Why We’re Here

nejmp1009202_t1The rigors of basic science prerequisites, medical school itself, and medical training make it a serious challenge to give students and trainees appropriate and comprehensive knowledge of the larger health care system outside of their own experiences. As two medical students with graduate degrees in public health and personal interests in varied health policy topics, we see the impact of limited health policy instruction in medical school curriculum. We hope Health Policy Ddx can help to fill this void and encourage broader interest in health policy among medical students.

The ever-evolving landscape of health care delivery has emphasized the need for health policy literate physicians. However, a small body of research has indicated that nearly half of graduating medical students feel they receive inadequate instruction in health policy. Another survey of medical students indicated that 58% of respondents felt they received “too little” health policy education. This is an educational failure for future health care practitioners–one that is also reflected in anecdotal evidence of our peers. For example, rather than harboring frustration when a patient does not take their prescribed medication, it is imperative that providers probe for intentional (and unintentional) reasons for medication nonadherence. This is just one situation where knowledge of the U.S. health care system and the barriers faced by vulnerable populations is particularly crucial. Perhaps transportation to the pharmacy is an issue, or the patient does not have consistent access to food and the medication requires it be taken with food. Understanding the system that impacts your patients’ access to care allows you to better provide more appropriate and individualized medical treatment.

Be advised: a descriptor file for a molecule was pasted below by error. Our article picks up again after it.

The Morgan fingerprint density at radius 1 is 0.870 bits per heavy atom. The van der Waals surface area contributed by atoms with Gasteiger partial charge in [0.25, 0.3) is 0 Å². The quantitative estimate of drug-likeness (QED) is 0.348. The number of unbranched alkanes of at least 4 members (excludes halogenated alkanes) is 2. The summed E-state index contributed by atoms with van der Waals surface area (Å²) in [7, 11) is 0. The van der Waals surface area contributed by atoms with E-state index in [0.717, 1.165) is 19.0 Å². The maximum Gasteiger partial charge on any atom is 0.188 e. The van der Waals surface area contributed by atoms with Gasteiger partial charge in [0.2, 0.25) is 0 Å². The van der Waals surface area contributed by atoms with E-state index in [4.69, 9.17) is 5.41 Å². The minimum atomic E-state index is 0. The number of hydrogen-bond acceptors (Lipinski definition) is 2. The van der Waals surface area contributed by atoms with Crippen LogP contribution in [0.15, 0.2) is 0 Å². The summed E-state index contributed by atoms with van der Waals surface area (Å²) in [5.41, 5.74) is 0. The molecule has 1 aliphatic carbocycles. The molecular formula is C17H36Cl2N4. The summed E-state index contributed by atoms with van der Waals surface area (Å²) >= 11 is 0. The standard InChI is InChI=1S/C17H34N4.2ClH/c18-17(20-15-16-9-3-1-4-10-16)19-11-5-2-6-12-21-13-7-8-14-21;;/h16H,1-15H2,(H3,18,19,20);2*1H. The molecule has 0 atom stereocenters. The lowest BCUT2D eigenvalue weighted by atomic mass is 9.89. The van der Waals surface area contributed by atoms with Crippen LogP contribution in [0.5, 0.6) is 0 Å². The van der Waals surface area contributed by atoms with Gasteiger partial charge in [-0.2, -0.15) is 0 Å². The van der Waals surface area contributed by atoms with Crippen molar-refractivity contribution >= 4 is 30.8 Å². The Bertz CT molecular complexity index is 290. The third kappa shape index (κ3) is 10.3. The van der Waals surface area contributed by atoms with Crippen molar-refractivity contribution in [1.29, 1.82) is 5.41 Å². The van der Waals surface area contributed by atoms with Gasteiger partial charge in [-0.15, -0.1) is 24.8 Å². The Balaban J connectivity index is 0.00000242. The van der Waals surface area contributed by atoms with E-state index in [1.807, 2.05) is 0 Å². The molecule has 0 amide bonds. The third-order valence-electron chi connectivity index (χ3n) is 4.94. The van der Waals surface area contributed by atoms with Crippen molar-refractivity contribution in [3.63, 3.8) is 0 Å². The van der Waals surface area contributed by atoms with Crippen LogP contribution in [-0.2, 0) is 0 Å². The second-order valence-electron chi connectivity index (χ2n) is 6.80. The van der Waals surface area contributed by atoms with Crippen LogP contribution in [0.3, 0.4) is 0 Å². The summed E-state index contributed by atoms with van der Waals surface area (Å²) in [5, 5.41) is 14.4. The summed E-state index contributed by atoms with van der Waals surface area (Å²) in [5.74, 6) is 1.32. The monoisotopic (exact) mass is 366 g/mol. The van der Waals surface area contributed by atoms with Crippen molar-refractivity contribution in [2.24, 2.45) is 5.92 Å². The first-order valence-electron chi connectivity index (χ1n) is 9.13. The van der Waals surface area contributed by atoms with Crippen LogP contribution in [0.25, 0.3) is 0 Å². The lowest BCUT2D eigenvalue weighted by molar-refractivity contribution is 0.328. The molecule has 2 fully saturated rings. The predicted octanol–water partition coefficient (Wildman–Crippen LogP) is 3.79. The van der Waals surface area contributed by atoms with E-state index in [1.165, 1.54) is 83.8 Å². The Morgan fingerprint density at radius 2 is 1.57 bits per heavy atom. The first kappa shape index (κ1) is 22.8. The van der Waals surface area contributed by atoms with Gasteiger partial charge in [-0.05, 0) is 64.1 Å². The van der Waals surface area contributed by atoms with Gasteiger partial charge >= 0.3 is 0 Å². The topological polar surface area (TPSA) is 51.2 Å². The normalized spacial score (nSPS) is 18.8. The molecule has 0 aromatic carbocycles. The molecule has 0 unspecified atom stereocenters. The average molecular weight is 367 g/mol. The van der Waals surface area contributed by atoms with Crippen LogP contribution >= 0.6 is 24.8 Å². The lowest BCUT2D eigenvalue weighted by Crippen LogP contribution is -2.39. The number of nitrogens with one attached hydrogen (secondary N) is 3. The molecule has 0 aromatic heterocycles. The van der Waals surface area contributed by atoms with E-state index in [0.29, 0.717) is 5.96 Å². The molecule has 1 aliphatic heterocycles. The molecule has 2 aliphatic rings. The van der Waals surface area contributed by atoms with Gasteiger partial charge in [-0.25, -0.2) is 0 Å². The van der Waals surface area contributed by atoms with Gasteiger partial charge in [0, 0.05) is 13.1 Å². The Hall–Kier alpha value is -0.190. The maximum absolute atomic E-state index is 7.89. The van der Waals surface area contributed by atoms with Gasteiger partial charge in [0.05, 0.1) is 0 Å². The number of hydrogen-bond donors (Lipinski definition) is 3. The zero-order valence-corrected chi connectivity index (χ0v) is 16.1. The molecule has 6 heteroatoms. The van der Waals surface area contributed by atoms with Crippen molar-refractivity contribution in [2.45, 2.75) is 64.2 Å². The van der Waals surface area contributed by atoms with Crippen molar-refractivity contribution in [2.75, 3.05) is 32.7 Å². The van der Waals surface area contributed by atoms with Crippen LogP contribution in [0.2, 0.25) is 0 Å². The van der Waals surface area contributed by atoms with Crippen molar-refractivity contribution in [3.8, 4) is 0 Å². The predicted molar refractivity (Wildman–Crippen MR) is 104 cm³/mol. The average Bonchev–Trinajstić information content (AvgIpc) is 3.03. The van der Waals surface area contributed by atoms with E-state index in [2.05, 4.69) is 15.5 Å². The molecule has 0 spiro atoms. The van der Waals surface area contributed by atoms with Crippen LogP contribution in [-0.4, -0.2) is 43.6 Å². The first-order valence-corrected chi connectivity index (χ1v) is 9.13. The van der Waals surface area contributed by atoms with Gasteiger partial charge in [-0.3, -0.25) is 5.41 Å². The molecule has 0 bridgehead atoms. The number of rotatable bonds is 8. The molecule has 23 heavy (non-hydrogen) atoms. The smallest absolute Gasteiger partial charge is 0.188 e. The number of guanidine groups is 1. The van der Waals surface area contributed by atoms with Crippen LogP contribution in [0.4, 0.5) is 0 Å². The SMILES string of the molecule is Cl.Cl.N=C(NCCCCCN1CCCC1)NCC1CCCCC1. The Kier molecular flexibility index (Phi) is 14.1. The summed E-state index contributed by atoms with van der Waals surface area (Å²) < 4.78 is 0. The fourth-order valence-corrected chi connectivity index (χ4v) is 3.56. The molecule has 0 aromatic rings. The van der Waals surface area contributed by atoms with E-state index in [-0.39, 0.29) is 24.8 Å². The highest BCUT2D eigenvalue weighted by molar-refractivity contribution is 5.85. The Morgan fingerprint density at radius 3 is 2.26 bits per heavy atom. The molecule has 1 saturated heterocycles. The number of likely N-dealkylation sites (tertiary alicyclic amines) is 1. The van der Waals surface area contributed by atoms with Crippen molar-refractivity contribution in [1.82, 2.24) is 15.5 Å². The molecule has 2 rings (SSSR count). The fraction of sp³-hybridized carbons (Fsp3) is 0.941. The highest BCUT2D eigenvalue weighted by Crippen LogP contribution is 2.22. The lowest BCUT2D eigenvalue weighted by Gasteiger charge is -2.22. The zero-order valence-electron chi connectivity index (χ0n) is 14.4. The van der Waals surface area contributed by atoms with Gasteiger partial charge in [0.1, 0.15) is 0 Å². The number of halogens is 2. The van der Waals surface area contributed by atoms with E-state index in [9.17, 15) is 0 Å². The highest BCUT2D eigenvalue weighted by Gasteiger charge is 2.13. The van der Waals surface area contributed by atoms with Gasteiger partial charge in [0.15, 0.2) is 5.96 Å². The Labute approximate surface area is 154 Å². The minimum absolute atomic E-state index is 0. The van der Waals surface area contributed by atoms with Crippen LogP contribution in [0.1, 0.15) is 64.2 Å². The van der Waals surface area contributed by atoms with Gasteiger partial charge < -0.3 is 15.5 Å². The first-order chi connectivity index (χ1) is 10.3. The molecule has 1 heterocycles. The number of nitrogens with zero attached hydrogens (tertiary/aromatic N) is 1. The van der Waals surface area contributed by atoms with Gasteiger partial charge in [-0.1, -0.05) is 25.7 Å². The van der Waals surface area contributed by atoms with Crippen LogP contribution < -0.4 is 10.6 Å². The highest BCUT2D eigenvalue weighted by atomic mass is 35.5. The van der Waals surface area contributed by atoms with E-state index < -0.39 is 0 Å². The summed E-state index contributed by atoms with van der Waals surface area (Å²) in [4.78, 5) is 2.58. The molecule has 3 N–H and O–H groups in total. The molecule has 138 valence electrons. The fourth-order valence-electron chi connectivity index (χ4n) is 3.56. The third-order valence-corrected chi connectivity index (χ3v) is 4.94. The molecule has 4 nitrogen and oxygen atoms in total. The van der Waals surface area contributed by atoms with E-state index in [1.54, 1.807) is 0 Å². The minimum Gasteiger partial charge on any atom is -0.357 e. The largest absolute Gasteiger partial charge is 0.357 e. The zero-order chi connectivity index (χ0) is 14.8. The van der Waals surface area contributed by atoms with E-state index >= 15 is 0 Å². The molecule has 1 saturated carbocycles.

Just as medical schools revamp their curricula to reflect advances in clinical and biomedical sciences, so too should they update their academic offerings to provide students with instruction in health policy and public health. Medical schools offer instruction on the biological mechanisms of vaccination and the schedule by which it should be provided, but often lack even a brief contextual discussion of the legal basis for compulsory vaccination. Students will memorize hundreds of medications, including those for conditions that inhibit concentration in school-aged children however, they will spend minimal time discussing that lack of access to food and physical activity (both under the purview of federal and/or state policymakers) can significantly impact focus in school. Medication might still be a necessity for some children, but looking beyond the immediate medical complaint to the child’s environment could impact how and what care is provided.

Medication noncompliance and understanding children with concentration issues are just two situations in which a greater understanding of health policy and public health would be useful. Providers will encounter situations like this every day, with nearly every patient, because each patient is a unique human being with unique experiences and environments. Patients do not live in a vacuum and we must understand the greater policy forces at work that impact how they lives their lives.

Health Policy Ddx will provide updates on pending legislation, brief overviews of important laws and regulations, roundups of ongoing and interesting policy research that impacts clinical practice, and everything in-between that might be of interest for health policy nerd wanna-be’s. Until all medical schools provide adequate, comparable instruction in health policy, Health Policy Ddx will try to level the playing field and infuse health policy into the everyday clinical education of medical students.

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